Qualys Threat Research Unit: Threat Thursdays, December 2022
Welcome to the fourth edition of the Qualys Threat Research Unit’s (TRU) “Threat Research Thursday”, where we collect and curate notable new tools, techniques, procedures, threat intelligence, cybersecurity news, malware attacks, and more. This also happens to be the last edition for the year. Feedback on our third edition, Qualys Threat Research Thursday, is more than welcome. We would love to hear from you!
From the Qualys Blogs
Here is a roundup of the most interesting blogs from the Qualys Research Team over the past couple of weeks:
New Tools & Techniques
Kubeshark – This is an Apache-2.0 licensed, open-source observability and monitoring tool for Kubernetes. It enables dynamic microservice analysis, anomaly detection and triggering mechanism when a certain pattern appears in runtime. Up until the last month, Kubeshark was known as Mizu. The Kubeshark 37.0 source can be found on GitHub.
certipy-ad – For everybody’s information, Certipy the offensive tool for enumerating and abusing Active Directory Certificate Services (AD CS) is also available on Pypi as a Python package. Get certipy-ad 4.3.0 from the pypi page.
Scapy – Everyone knows Scapy. What’s more exciting is that just in time for Christmas, Scapy was updated. Along with major CLI improvements, Python 3.9/3.10 supports this release and also has new DCERPC/NTLM/KERBEROS/GSSAPI/SPNEGO/(C)LDAP layers on Windows. Scapy v2.5.0 can be downloaded here.
DLest – This is a new open-source tool for analyzing and manipulating exported functions in a large number of both x86-32 (PE) and x86-64 (PE+) bit Portable Executable files. Download DLtest from its GitHub repository.
PersistenceSniper – This open-source PowerShell module can be used by Blue Teams, Incident Responders and System Administrators to hunt persistences implanted on Windows. As of today, this tool supports 40 persistence techniques and has intelligence to detect persistence via built-in binaries or LOLBINS. Check it out from the PowerShell gallery by running Import-Module PersistenceSniper or, download PersistenceSniper v1.8.0 here.
CVE-2021-35587 – This is a heap-based buffer overflow in the sslvpnd component of Fortinet SSL VPNs. The vulnerability could allow a remote unauthenticated attacker to execute arbitrary code or commands via specifically crafted requests. According to the vendor, this vulnerability is being actively exploited and has shared multiple IOCs associated with the exploit. Qualys customers can use VMDR QID 43944 for detecting vulnerable systems in their environment.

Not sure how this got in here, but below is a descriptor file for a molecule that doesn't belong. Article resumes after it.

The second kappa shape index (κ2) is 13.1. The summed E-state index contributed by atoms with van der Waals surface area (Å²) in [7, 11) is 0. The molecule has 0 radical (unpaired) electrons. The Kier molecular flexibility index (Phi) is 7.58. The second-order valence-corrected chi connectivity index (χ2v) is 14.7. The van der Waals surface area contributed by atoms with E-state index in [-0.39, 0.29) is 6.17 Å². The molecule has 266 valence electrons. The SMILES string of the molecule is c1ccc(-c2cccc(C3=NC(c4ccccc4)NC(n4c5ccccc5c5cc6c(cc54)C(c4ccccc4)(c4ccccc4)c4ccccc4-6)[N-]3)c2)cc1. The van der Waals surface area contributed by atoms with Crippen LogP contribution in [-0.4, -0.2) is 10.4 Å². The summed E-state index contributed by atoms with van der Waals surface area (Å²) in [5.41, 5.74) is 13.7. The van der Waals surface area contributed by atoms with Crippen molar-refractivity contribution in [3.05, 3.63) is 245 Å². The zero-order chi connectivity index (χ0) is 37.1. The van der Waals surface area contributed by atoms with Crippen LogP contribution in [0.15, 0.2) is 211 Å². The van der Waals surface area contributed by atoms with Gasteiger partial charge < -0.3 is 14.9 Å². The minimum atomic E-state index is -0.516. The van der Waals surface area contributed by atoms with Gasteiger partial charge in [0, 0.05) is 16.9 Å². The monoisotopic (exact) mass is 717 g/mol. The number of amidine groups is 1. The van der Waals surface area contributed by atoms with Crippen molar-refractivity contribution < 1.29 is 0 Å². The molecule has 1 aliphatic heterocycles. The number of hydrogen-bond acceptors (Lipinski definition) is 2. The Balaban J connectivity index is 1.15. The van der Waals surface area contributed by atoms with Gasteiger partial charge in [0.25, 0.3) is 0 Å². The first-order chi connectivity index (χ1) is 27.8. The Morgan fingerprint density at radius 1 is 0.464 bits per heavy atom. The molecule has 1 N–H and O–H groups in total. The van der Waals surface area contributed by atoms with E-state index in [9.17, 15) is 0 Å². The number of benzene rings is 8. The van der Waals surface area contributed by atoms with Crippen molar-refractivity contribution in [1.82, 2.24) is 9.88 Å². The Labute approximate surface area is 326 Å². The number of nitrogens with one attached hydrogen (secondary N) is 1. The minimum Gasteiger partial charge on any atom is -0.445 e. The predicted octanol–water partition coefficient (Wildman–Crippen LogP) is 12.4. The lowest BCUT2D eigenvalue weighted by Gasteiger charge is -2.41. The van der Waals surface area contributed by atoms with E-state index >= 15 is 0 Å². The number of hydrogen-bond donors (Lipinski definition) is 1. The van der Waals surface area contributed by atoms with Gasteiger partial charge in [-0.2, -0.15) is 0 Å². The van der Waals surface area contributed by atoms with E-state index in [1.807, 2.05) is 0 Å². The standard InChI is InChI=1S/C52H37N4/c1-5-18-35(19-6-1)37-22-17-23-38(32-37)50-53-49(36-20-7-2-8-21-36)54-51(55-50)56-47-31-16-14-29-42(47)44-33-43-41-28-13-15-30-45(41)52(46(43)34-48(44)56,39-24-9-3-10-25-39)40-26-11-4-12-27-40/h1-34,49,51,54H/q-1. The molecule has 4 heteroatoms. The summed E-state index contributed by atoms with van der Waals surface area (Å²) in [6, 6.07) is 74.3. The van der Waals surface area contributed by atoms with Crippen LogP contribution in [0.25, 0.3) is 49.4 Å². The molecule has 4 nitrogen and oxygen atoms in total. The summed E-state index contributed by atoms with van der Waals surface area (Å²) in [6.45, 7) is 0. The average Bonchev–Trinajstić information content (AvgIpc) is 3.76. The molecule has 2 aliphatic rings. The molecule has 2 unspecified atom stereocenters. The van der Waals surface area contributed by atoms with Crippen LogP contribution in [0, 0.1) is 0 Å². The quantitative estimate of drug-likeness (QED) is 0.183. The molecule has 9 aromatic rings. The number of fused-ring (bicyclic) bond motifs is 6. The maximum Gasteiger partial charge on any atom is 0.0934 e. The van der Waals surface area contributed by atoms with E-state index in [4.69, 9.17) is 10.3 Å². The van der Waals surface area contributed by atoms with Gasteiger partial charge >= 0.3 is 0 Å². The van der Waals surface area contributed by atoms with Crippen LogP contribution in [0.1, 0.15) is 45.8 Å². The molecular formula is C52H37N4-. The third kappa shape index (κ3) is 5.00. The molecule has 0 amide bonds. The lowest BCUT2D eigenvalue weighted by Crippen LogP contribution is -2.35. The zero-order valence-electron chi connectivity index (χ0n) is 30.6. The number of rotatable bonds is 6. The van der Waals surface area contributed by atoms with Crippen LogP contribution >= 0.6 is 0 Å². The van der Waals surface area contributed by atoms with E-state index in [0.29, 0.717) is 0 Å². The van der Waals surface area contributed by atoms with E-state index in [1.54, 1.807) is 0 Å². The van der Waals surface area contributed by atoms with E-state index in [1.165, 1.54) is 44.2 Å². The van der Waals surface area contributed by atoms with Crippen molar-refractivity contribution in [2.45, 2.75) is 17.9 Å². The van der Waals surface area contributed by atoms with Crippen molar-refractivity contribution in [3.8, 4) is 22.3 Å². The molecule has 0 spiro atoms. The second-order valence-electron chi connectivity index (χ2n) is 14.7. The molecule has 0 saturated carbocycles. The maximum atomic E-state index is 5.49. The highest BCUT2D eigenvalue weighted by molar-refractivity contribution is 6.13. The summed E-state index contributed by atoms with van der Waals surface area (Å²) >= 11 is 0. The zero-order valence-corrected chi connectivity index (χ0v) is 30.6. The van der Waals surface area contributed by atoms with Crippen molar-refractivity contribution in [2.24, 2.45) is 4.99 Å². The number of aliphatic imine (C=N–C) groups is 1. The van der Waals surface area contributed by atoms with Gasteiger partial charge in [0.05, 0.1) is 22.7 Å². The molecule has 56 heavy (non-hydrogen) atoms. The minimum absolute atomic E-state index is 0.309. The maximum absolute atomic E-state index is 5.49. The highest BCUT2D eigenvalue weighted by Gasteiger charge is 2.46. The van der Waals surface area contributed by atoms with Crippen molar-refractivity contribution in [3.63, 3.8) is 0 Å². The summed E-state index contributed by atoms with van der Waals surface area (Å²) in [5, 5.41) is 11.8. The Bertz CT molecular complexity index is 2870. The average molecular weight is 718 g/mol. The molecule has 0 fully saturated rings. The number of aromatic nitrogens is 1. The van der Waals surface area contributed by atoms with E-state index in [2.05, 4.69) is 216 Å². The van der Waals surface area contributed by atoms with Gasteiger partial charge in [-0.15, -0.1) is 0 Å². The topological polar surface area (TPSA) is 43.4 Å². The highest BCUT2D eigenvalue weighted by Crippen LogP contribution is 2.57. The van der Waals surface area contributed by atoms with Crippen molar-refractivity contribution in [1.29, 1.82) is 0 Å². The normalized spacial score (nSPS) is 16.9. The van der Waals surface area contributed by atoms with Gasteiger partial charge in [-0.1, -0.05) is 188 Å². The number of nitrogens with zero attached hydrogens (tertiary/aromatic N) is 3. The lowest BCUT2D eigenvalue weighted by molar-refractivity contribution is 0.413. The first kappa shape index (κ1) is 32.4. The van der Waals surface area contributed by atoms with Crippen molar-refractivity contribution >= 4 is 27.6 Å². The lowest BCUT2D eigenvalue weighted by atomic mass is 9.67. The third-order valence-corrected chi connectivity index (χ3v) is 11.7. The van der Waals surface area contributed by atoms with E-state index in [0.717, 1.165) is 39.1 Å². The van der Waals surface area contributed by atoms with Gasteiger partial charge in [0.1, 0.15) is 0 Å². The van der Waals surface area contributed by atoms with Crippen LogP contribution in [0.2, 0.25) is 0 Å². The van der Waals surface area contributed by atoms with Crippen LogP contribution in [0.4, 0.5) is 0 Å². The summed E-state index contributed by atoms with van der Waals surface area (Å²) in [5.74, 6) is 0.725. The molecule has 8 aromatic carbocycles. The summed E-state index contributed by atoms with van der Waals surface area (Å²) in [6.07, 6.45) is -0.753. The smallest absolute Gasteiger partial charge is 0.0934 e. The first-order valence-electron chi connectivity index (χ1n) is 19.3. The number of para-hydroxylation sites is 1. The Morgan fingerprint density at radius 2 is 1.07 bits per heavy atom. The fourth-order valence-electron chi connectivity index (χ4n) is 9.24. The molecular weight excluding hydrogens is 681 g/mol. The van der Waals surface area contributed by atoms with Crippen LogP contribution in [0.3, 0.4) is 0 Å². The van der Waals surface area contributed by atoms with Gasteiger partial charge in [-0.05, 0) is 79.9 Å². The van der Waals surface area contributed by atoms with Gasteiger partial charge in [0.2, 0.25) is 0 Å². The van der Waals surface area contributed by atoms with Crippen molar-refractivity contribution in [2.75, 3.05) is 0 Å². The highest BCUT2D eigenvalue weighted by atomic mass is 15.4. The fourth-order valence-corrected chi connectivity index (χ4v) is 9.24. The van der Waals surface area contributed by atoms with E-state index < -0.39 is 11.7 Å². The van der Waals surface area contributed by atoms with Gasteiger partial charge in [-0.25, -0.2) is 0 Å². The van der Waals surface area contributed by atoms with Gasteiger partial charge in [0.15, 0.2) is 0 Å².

CVE-2022-27518 – An unauthenticated, remote code execution vulnerability exists in Citrix Application Delivery Controller (ADC) and Citrix Gateway versions prior to 13.0-58.32. These are older versions of Citrix products. All versions of the affected product released during the past 2 years are not in fact vulnerable. Furthermore, only customer-managed Citrix ADCs and Citrix Gateways that are configured as a SAML SP (service provider) or a SAML IdP (identity provider) are at risk and should be upgraded. This vulnerability is notable because threat groups like APT5/also known as UNC2630 and MANGANESE are targetting telecommunications and technology companies. NSA has also published guidance for this. Qualys customers can use VMDR QID 377825 for detecting vulnerable systems in their environment.
CVE-2022-44698 – This vulnerability is a result of a bypass to an older vulnerability tracked as CVE-2022-41091. A specially crafted file could be constructed to bypass the Mark of the Web (MOTW) defenses mechanism. It removes the MOTW feature from the file or makes it so that the MOTW isn’t recognized by the security features that Microsoft provides and lets you open files without warnings. Qualys customers can use VMDR QID 91962 for detecting vulnerable systems in their environment.
CVE-2022-37958 – On December 13, Microsoft reclassified this vulnerability as “Critical”. The vulnerability is in the widely used SPNEGO Extended Negotiation (NEGOEX) Security Mechanism and allows remote code execution. This is used in most Windows application protocols that can authenticate, such as Server Message Block (SMB) or Remote Desktop Protocol (RDP), by default. Unlike EternalBlue and used in the WannaCry ransomware attacks, which only affected the SMB protocol, this vulnerability has a larger attack surface of services exposed to the public internet (HTTP, RDP, SMB) or on internal networks. Qualys customers can use VMDR QIDs 91940/91945 for detecting vulnerable systems in their environment.
Threat Thursdays Webinar
If you missed our second Threat Thursdays monthly webinar, where the Qualys Threat Research Unit (TRU) presented how we can learn from other successful ontologies to build and make better use of MITRE ATT&CK, you can watch the replay on-demand at the link below.
This post was first first published on Qualys Security Blog’ website by Mayuresh Dani. You can view it by clicking here